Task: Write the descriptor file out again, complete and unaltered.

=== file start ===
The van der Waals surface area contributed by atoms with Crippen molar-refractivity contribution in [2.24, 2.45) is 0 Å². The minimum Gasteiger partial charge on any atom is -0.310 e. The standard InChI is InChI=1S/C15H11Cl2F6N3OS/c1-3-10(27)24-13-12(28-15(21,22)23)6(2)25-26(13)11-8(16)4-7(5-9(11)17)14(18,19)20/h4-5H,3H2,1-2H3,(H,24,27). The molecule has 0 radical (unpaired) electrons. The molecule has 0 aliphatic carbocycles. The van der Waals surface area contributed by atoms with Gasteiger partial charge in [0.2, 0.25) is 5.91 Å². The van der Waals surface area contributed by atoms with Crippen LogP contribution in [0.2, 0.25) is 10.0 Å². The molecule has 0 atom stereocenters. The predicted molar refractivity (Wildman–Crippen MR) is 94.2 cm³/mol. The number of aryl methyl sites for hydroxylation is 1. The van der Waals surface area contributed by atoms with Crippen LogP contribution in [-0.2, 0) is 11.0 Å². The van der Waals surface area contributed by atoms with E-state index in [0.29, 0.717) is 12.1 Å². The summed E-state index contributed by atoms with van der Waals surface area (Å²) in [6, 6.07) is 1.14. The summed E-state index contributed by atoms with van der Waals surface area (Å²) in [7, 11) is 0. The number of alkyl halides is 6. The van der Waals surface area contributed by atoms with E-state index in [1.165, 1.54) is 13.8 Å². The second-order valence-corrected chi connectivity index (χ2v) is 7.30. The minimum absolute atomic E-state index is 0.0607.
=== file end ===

The van der Waals surface area contributed by atoms with Crippen molar-refractivity contribution in [2.24, 2.45) is 0 Å². The minimum Gasteiger partial charge on any atom is -0.310 e. The standard InChI is InChI=1S/C15H11Cl2F6N3OS/c1-3-10(27)24-13-12(28-15(21,22)23)6(2)25-26(13)11-8(16)4-7(5-9(11)17)14(18,19)20/h4-5H,3H2,1-2H3,(H,24,27). The molecule has 0 radical (unpaired) electrons. The molecule has 0 aliphatic carbocycles. The van der Waals surface area contributed by atoms with Gasteiger partial charge in [0.2, 0.25) is 5.91 Å². The van der Waals surface area contributed by atoms with Crippen LogP contribution in [0.2, 0.25) is 10.0 Å². The molecule has 0 atom stereocenters. The predicted molar refractivity (Wildman–Crippen MR) is 94.2 cm³/mol. The number of aryl methyl sites for hydroxylation is 1. The van der Waals surface area contributed by atoms with Crippen LogP contribution in [-0.2, 0) is 11.0 Å². The van der Waals surface area contributed by atoms with E-state index in [0.29, 0.717) is 12.1 Å². The summed E-state index contributed by atoms with van der Waals surface area (Å²) in [6, 6.07) is 1.14. The summed E-state index contributed by atoms with van der Waals surface area (Å²) in [7, 11) is 0. The number of alkyl halides is 6. The van der Waals surface area contributed by atoms with E-state index in [1.165, 1.54) is 13.8 Å². The second-order valence-corrected chi connectivity index (χ2v) is 7.30. The minimum absolute atomic E-state index is 0.0607.